Let’s Encrypt is a new certificate authority (CA) offering free and automated SSL/TLS certificates. Certificates issued by Let’s Encrypt are trusted by most browsers in production today, including Internet Explorer on Windows Vista. Simply download and run the Let’s Encrypt client to generate a certificate.

(there are a few more steps than that, of course, though not many)
Step 1: Download LetsEncrypt

Install git if you haven’t done so yet:

# apt-get install git

Use git to get the application and store it somewhere (ie: /opt)

$ sudo git clone https://github.com/letsencrypt/letsencrypt /opt/letsencrypt

Step 2: Webroot Plugin

The Webroot plugin works by placing a special file in the /.well-known directory within your document root, which can be opened (through your web server) by the Let’s Encrypt service for validation.
Depending on your configuration, you may need to explicitly allow access to the /.well-known directory.

location /.well-known {
alias /home/user/webapps/appname/.well-known;

Restart NGNIX

# sudo service nginx status


Step 3: Generate your certificate and Strong Diffie-Hellman Group

The first time you run the command below, you will be asked to provide an e-mail address to be associated to the domain or subdomain, in case you should ever need to recover the key or something.
The next time you run the same command (to renew the certificate) it won’t be asked.

So run the following command to generate the certificate:

$ sudo /opt/letsencrypt/letsencrypt-auto certonly -a webroot –agree-tos –renew-by-default \

–webroot-path=/home/user/webapps/appname \

-d website.com [-d sub.website.com] \


Then Generate Strong Diffie-Hellman Group
This may take a few minutes but when it’s done you will have a strong DH group at /etc/ssl/certs/dhparam.pem.
$ sudo openssl dhparam -out /etc/ssl/certs/dhparam.pem 2048

Step 4: Configuring Nginx

After running the command that generates the certificates, you should have several files in /etc/letsencrypt/live/website.com/ (replace website.com by your own domain).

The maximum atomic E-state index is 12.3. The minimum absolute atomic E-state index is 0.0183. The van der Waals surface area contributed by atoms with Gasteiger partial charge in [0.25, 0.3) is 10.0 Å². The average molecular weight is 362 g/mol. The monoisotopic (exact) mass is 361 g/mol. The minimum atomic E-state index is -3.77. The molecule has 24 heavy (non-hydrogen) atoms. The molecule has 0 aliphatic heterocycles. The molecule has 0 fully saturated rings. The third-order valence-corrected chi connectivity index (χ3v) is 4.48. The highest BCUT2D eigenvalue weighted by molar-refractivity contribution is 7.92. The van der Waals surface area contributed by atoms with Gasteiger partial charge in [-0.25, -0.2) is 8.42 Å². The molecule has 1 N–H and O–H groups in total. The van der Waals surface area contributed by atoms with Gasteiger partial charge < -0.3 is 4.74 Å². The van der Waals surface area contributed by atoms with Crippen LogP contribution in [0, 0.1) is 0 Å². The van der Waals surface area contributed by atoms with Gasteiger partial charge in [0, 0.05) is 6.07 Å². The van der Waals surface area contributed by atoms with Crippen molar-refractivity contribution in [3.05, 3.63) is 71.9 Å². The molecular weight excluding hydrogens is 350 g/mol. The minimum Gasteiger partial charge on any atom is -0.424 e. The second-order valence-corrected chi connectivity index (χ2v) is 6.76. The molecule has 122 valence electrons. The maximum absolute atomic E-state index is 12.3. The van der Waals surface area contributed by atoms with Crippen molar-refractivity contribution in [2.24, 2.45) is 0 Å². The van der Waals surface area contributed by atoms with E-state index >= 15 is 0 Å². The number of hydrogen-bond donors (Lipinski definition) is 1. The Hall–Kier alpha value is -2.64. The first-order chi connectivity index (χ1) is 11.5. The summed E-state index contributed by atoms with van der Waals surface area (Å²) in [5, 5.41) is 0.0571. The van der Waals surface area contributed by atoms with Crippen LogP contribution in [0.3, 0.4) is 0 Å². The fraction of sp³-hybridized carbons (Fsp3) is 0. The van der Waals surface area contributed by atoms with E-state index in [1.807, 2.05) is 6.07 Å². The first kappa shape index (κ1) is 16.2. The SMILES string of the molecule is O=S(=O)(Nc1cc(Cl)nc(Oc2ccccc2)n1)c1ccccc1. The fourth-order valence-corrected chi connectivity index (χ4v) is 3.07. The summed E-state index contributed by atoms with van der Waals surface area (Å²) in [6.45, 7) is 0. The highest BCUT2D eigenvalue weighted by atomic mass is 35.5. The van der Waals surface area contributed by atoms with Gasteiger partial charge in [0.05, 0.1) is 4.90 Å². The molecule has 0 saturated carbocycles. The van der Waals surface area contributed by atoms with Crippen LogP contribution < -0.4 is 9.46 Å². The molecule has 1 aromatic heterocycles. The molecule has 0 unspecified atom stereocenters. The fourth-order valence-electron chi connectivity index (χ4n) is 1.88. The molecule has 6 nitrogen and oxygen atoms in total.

We are going to need just two of them for Nginx: fullchain.pem and privkey.pem.
Comment out or delete the lines that configure this server block to listen on port 80.
The beginning of your server block should look like this:

server {

server_name website.com www.website.com;

listen 443 ssl;

ssl_certificate /etc/letsencrypt/live/website.com/fullchain.pem;

ssl_certificate_key /etc/letsencrypt/live/website.com/privkey.pem;

# For Safari and iOS devices

ssl_session_cache shared:SSL:20m;


#Diffie-Hellman Group

ssl_protocols TLSv1 TLSv1.1 TLSv1.2;

ssl_prefer_server_ciphers on;

ssl_dhparam /etc/ssl/certs/dhparam.pem;


ssl_session_timeout 1d;

ssl_stapling on;

ssl_stapling_verify on;

add_header Strict-Transport-Security max-age=15768000;

Lastly, outside of the original server block (that is listening on HTTPS, port 443), add this server block to redirect HTTP (port 80) to HTTPS.

server {
listen 80;
server_name website.com www.website.com;
return 301 https://$host$request_uri;

Put the changes into effect by restarting Nginx:

$ sudo service nginx restart

The Let’s Encrypt TLS/SSL certificate is now in place.

At this point, you should test that the TLS/SSL certificate works by visiting your domain via HTTPS in a web browser.
You can use the Qualys SSL Labs Report to see how your server configuration scores:


Step 5: Automate the Certificate Renewal

Edit the crontab to create a new job that will run the renewal command every week.

$ sudo crontab –e

30 2 * * 1 /opt/letsencrypt/letsencrypt-auto renew >> /var/log/le-renew.log

35 2 * * 1 /etc/init.d/nginx reload

25 Feb

Migrating from Python 2.7 to Python 3.4

Last year, we made a decision to migrate to python 3.4 in 2016. This was not an easy decision as all our code base in developed using python 2.7 and it has served us very well.

Yesterday, We took the big step. This has already been delayed and was overdue.

First the Python 3.4 has to be installed, using the same process as in previous blog. However, replacing 2.7 with 3.4

the virtualenv has to be recreated for python 3.4.

pyvenv <virtual env>

thunder lock: disabled (you can enable it with --thunder-lock)
 uwsgi socket 0 bound to UNIX address xhod.sock fd 3
 Python version: 2.7.10 (default, Sep 21 2015, 12:21:01) [GCC 4.4.7 20120313 (Red Hat 4.4.7-16)]
 Set PythonHome to /home/uobis/webapps/xhod/venv
 ImportError: No module named site